This is a Propaganda tile.
It’s one of about 1,000 different square images that can be tiled edge-to-edge for a seamless effect. They make great desktop wallpaper.
They were created around 2001 by a Linux advocate named Bowie J. Poag. He wanted to prove the point that a Linux desktop could be every bit as visually attractive as a Mac or Windows desktop. In fact, he wrapped the roughly 17 volumes of Propaganda images in a nutty retro-scifi fantasy tale, starring JFK, who’d faked his death in order to promote Linux through the use of stunning imagery.
The Propaganda Tiles, while once relatively common, have now become a kind of urban legend. A subset of them was apparently shipped with Red Hat Linux at some point. It’s unclear if anyone has a definitive full set. I’ve kept my own copy on various flash drives and backup services for years. I found a set on GitHub to compare against. I compared my set against that and there were omissions and duplicates. I found another copy that still had them separated into the 17 (or is it 18?) individual volumes.
What no one seems to have, though, is that satirical JFK story. It apparently got lost while everyone was most interested in preserving the images themselves. I’ve searched all my copies. I’ve searched the multiple sets I found online. I’ve tried digging through the Internet Wayback Machine to find the original Propaganda site – which has been gone for about 15 years.
While the Propaganda tiles make for great wallpaper or other texturing projects, they’ve got one quirk that makes them difficult to use: their names. The swirly blue tile above is All-Good-People-3. There’s also an All-Good-People-2, which looks like this:
If you examine it closely, it’s the same geometric pattern, but with a different color palette. That’s the one naming rule that stayed consistent throughout all the Propaganda volumes. A trailing number indicated a color variation. Some have as many as 8 variations. But they all have nonsensical names. I don’t know how Bowie chose them. I like to think it’s some kind of surrealist non-statement. The only meaning is the one the viewer assigns to it.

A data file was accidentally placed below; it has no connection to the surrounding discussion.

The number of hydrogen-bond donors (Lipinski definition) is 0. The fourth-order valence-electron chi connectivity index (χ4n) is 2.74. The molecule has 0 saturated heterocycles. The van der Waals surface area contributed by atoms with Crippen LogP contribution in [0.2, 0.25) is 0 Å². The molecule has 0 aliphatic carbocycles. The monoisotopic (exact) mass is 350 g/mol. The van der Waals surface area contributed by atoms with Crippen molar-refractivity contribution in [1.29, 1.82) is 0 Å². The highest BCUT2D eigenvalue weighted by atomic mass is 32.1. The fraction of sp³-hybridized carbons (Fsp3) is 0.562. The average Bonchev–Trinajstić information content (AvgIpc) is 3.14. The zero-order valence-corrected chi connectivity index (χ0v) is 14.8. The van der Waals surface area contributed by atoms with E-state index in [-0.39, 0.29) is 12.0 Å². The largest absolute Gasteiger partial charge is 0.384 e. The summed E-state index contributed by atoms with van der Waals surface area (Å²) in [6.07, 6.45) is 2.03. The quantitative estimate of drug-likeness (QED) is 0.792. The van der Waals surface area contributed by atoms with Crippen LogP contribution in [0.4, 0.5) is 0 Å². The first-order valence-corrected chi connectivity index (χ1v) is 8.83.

The nonsense names are half the fun when browsing the tiles, but when you’re actively trying to choose a couple to use as wallpaper, it can be frustrating. You can’t remember which one was the cool blue one about two dozen clicks ago. Sure, you could expand your file browser into “preview” mode, but we’re still talking about a collection of over a thousand images.
So I’ve got a plan. And a programming project.
I tracked down the code needed to analyze images and identify the most predominant colors. I thought this would be a simple, if time-consuming process. I was wrong. In order to do it efficiently involves some complex math and statistical processing, most of which is covered by the computer-vision branch of artificial intelligence programming. The mathematics are way, way, above my grade, so I found a site that had a ready-to-use, free-to-use library to do the processing. I ran a handful of Propaganda tiles through it and saw that it would give me exactly what I wanted: the dominant colors in an image. along with the ratios.
So my plan is this:
- Process all the images through the analysis tool, getting the top three (or five?) colors in each image
- Stuff all this into a database
- Code up an application that lets a user choose a color from a color-picking dialog (you’ve all seen those)
- Find the best-matching Propaganda tiles by looking for that color in the database
- Look for high-contrast or low-contrast tiles by comparing the “distance” between the predominant colors. A high-contrast tile will have a secondary color that’s vastly different than the most-common color. Think blue with yellow. A low-contrast tile will have similar shades of blue as all the predominant colors – not much distance between.
- Allow the user to flag tiles as favorites.
- Set their desktop wallpaper directly from the application, if I can.
- Preserve Bowie J. Poag’s original tone of conquering the world through more attractive Linux wallpaper.
I believe this project will be called Propaganda For Plasma, as I’ll be using the KDE and Plasma frameworks to code the application. (The initial image analysis will be done in bulk beforehand, using Python, which seems to be the language of choice for the computer-vision crowd.)
And I’ll finally be able to do what I’ve wanted to – browse the Propaganda tiles by color. I love abstract backgrounds, but I’m picky about my colors. I’ve been getting through life well enough up to this point, but it’s a good project.
If I can make it all work, I may even stop using my folder of photos of The Clash as wallpaper.
But at least I’ll get to spend more time with the Propaganda tiles.